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From the Summer 2017 issue of Knowing & Doing:

Augustine on Heaven and Rewards

by Kevin Offner
Senior Campus Staff Member for Intervarsity Collegiate Ministries, Mid-Atlantic Area Graduate and Faculty Ministries

 

 
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 In sermon after sermon, Augustine encourages his listeners to keep before them their future hope. This world most definitely is not our home; God in Christ saves the Christian out of it and eventually brings one to one’s true home. While it is true that in his epic The City of God, Augustine has many good and constructive things to say about this earth (the City of Man), and indeed Christian political scientists have derived much help from him in 3 Augustine on Heaven and Rewards their thinking about government, nevertheless, in his sermons to beleaguered and suffering laity, Augustine’s over-arching emphasis is on the afterlife. This present difficult life is to be persevered in because of the future joy that awaits us. Here are a few samples of this repeated theme from Augustine, as found in his sermons:

Consider seriously, how much we should love eternal life, when this miserable life, that’s got to end anyhow some time, is loved so dearly … So you love this life, do you, in which you struggle, and run around, and bustle about and gasp for breath; and you can scarcely count the things that have to be done in this wretched life: sowing, plowing, planting, sailing, grinding, cooking, weaving. And after all this, your life has got to end anyhow … So learn, brothers and sisters, to seek eternal life, where you will not have to endure these things, but will reign with God forever.8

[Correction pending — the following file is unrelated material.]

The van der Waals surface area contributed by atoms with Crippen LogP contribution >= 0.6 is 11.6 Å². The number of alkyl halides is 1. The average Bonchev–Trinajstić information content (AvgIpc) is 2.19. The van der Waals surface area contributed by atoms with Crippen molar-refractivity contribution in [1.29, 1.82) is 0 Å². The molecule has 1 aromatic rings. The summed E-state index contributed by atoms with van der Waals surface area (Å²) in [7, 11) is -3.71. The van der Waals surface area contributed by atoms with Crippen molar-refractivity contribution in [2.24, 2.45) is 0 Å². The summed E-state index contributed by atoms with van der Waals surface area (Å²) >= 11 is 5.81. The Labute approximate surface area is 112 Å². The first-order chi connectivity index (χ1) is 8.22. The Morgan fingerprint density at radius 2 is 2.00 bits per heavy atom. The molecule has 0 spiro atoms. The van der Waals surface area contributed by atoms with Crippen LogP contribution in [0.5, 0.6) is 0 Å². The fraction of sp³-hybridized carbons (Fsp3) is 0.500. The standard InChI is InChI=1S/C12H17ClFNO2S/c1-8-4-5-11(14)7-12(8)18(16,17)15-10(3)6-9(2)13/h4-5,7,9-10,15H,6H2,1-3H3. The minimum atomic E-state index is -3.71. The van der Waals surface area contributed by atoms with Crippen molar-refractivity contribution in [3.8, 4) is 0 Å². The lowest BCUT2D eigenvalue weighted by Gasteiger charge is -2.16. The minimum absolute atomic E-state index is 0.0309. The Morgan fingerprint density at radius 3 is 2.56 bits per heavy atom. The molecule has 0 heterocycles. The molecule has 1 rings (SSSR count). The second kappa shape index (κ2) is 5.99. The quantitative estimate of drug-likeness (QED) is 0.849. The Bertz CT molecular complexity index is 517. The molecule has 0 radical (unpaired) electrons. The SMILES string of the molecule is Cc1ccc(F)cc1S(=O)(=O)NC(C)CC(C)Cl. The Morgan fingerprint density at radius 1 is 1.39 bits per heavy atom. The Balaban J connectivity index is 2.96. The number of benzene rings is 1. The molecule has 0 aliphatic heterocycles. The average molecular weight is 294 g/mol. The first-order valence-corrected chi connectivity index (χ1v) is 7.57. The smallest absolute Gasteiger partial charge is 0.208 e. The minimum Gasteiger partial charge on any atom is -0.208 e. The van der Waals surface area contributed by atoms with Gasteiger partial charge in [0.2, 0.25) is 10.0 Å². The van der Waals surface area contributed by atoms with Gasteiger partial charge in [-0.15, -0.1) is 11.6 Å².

It is for love of this world, after all, that people slave away at all their affairs. But as for you, see you slave away at all your good works, not for love of this world but for the sake of the eternal rest that God promises you.9

What we have set our hopes on, brothers and sisters, is nothing in this age, nor in this world, nor anything to do with this kind of success that dazzles people who are forgetful of God. The first thing we have to realize and keep firmly in mind as Christians is that we did not become Christians in order to obtain the good things of this present life, but to obtain goodness knows what else, that God is already promising us, and that we human beings cannot yet grasp (I. Cor. 2:9).10

Let us love eternal life, and let us gauge how hard we ought to strive for eternal life, from the way in which we see people who love this temporary life that is bound to end sometime strive so hard for it.11 [A Lenten Sermon] Don’t let’s say, “Let’s eat and drink, for tomorrow we die” (I. Cor. 15:32) but rather, “Let’s fast and pray, for tomorrow we shall die.”12

Be on our toes and ready as we look forward to the last things … It’s for these expectations and on account of this hope that we have become Christians. But in fact our hopes are fixed on this world, aren’t they? Let’s stop loving the world. We have been called from love of this world, to hope for and cherish another world … Why do we look for good days on earth, where we can’t possibly find them … With what diligence, what labor, what trouble, what vigilance, what effort people seek to live a long time here and to grow old. But what, in fact, does a long time amount to, but running to the end of the race? … You want to walk, and you don’t want to get anywhere … Certainly, certainly seek life, seek good days; but let them be sought where they can be found.13

 

 

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